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Susan J. Leach, Joyce R. Maring and Ellen Costello

adults scored significantly higher than healthy older adults on the MSL in all directions as well as on the Rapid Step test, where participants stepped as fast as possible to at least 80% of their MSL in response to verbal cues ( Medell & Alexander, 2000 ). Both healthy older and younger adults

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Jeffrey D. Simpson, Ludmila Cosio-Lima, Eric M. Scudamore, Eric K. O’Neal, Ethan M. Stewart, Brandon L. Miller, Harish Chander and Adam C. Knight

-point stance and 1 m behind the timing gates, to reduce starting errors detected by the timing gates, and completed the 25-m sprint following a verbal cue from the investigator. After another 5-minute rest period, 2 trials of the t -test CoD drill was completed and separated by 60-second rest periods

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Rebecca Robertson, Laura St. Germain and Diane M. Ste-Marie

; Ste-Marie et al., 2012 ). One factor that appears to be important, for example, is the need to guide the learner to the relevant information within the self-observation video. This guiding information could be provided through verbal cueing as it has been shown that observation with verbal cues can

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Christine W. St. Laurent, Brittany Masteller and John Sirard

if form was no longer acceptable (after 1 correctional verbal cue was given) for the Push-Up, Modified Pull-Up, and isometric prone plank tests. Skill-Related Fitness Indicators of skill-related fitness were measured with a standing long jump ( 28 , 41 ) and a 4 × 10-m shuttle run ( 41 ). The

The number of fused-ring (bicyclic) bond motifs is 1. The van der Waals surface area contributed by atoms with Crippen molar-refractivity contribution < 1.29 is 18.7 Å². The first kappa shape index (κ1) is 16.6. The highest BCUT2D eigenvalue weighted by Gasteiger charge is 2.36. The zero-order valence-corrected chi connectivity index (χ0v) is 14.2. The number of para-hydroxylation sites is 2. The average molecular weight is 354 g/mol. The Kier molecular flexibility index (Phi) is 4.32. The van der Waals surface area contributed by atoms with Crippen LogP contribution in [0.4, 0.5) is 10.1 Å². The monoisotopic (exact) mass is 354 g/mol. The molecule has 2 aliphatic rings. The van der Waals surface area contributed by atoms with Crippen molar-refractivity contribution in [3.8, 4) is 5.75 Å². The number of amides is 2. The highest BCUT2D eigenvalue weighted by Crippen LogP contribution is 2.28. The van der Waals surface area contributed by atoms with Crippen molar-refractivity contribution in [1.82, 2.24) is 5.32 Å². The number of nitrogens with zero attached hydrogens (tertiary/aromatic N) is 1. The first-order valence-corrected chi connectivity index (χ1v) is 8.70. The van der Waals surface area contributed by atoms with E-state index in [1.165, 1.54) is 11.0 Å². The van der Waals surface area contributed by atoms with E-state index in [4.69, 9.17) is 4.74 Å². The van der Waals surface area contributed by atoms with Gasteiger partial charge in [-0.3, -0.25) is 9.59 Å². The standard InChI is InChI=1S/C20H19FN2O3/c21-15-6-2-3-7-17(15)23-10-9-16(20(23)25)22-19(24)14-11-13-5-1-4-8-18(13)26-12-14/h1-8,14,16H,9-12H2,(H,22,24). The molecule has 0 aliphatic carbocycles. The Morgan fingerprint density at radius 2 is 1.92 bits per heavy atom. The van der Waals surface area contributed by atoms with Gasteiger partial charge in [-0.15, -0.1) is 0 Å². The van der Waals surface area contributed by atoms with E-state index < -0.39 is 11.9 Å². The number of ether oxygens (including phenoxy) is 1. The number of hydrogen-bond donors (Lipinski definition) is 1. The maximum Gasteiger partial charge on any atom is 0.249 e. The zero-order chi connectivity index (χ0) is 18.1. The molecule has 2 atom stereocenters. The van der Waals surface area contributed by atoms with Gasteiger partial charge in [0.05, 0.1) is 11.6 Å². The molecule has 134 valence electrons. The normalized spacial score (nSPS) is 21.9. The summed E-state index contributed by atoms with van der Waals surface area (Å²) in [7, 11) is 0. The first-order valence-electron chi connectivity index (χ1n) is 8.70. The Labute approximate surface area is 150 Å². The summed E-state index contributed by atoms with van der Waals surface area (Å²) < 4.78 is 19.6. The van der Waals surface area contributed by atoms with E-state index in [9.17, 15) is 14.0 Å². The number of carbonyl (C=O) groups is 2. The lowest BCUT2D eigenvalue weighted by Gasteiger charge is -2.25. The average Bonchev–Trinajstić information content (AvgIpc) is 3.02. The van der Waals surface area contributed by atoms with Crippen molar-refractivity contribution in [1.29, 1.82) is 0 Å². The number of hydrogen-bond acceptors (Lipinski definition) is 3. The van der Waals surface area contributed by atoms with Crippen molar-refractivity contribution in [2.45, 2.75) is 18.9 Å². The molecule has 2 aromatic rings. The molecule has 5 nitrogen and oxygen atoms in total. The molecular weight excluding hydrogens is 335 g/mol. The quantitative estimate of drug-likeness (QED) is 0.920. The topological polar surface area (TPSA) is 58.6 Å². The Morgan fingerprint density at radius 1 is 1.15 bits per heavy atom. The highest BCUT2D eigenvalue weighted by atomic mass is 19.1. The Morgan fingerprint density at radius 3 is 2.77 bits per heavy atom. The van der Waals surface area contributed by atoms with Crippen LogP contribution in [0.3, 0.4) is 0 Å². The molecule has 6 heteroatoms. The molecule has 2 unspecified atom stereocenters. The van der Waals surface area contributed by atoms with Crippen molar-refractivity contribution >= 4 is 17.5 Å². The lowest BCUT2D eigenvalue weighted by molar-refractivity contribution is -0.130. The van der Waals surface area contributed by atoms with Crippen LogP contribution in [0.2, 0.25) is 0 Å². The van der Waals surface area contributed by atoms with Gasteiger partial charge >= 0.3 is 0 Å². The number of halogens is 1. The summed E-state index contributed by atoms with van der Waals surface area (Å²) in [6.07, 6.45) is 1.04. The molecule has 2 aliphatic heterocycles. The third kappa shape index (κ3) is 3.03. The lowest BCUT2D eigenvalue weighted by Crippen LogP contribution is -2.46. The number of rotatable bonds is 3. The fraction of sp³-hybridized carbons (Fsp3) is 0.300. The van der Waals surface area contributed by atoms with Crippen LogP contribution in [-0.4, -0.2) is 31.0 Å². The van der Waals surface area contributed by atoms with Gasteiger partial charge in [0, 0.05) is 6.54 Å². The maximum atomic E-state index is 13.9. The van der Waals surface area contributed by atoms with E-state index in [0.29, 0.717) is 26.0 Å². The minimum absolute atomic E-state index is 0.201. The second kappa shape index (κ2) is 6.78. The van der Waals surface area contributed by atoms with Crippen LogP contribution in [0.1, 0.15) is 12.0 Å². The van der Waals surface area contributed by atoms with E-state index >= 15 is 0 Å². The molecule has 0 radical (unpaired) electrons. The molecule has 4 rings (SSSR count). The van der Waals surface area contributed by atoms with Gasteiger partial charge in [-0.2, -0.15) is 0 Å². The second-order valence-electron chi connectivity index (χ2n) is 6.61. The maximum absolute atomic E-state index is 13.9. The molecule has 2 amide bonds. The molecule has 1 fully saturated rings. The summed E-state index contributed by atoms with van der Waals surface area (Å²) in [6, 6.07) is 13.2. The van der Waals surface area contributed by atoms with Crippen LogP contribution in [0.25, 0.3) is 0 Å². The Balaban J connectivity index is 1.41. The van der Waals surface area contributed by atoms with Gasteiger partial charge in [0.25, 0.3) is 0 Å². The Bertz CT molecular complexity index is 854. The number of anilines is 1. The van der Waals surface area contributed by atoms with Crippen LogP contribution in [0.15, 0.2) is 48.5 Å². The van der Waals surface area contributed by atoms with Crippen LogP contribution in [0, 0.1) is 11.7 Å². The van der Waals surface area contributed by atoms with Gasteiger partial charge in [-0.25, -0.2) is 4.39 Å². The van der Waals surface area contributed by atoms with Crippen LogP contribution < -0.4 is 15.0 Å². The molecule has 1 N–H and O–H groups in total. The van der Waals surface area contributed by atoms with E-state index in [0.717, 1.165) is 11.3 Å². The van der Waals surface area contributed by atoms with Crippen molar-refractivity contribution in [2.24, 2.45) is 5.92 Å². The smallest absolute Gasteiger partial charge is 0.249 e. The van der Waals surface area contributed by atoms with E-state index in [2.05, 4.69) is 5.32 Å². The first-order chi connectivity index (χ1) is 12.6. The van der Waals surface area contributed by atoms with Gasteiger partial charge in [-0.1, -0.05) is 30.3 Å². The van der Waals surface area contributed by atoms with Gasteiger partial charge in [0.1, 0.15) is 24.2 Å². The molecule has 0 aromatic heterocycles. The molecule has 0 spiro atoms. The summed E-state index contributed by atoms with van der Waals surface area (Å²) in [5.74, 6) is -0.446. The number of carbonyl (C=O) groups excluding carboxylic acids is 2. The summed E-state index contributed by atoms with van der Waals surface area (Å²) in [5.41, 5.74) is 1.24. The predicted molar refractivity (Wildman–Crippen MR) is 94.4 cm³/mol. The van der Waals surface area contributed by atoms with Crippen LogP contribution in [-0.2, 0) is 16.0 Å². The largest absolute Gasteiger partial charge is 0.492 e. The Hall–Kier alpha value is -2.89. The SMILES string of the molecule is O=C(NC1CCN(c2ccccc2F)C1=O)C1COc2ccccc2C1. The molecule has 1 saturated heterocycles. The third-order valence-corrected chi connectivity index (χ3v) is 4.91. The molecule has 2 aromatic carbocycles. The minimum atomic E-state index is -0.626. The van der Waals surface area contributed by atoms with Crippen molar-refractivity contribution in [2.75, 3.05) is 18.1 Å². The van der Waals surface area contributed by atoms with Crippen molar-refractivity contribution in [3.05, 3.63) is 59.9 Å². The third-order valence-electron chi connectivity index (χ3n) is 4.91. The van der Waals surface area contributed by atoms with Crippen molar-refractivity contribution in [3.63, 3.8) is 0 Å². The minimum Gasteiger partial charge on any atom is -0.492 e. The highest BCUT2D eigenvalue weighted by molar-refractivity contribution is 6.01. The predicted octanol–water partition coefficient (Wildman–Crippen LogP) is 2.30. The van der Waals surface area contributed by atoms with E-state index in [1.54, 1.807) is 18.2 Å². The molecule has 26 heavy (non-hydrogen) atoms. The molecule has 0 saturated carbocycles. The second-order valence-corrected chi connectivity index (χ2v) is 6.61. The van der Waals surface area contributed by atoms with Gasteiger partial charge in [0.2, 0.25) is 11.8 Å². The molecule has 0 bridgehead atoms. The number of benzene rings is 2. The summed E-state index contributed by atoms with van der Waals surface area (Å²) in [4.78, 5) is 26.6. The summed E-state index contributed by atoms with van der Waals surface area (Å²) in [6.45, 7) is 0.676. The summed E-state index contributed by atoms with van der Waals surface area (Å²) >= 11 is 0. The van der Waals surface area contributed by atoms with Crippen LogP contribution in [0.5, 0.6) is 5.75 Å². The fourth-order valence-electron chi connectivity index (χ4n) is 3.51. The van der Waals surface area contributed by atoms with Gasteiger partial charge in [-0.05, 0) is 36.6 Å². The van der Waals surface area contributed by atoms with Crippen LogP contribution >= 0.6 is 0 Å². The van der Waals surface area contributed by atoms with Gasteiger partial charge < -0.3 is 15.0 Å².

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Tom Clifford, Will Abbott, Susan Y. Kwiecien, Glyn Howatson and Malachy P. McHugh

system (Bolzano, Italy). Participants started the movement upright with hands fixed to their hips and after a verbal cue, descended into a squat prior to performing a maximal effort vertical jump. Participants performed 3 maximal efforts, separated by approximately 60 seconds of standing recovery; the

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Malachy P. McHugh, Tom Clifford, Will Abbott, Susan Y. Kwiecien, Ian J. Kremenic, Joseph J. DeVita and Glyn Howatson

-Sensor 2; BTS Bioengineering, Brooklyn, NY). As described previously, participants started the movement standing upright with hands on their hips, and after a verbal cue, descended into a squat (countermovement) prior to performing a maximal effort vertical jump. Participants performed 3 maximal efforts

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William Abbott, Adam Brett, Emma Cockburn and Tom Clifford

as height/contact time × 100. 19 Participants stood on a 30-cm box with feet shoulder width apart and, after a verbal cue, dropped off the box before jumping vertically with maximal effort. Participants were instructed to minimize their contact time on the floor to <200 ms and to jump with maximal

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Vítor Pires Lopes, Linda Saraiva, Celina Gonçalves and Luis P. Rodrigues

–24). Skills were demonstrated whenever children could not identify the skill from the picture and verbal cue ( Lopes, Barnett, Saraiva, et al., 2016 ). Motor Skills Competence Test Actual motor skill competence was assessed with the Test of Gross Motor Development, 2nd edition (TGMD2; Ulrich, 2000 ). This

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Anne Z. Beethe, Elizabeth F. Nagle, Mita Lovalekar, Takashi Nagai, Bradley C. Nindl and Christopher Connaboy

instructed to complete a 30-second maximal sCS flutter kick TST. Subjects wore a belt around the waist, connecting them to the Futek™ submersible S-Beam load cell (model LSB210; Irvine, CA). A verbal cue was given; subjects held onto a flotation device and kicked as hard and fast as possible for 30 seconds

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Pawel R. Golyski, Elizabeth M. Bell, Elizabeth M. Husson, Erik J. Wolf and Brad D. Hendershot

of the subsequent target limb step. When targeting, participants were simply instructed that impulse is “the amount of force applied over the period of time your foot is in contact with the ground”; importantly, no additional information or verbal cues were given as to not bias potential strategies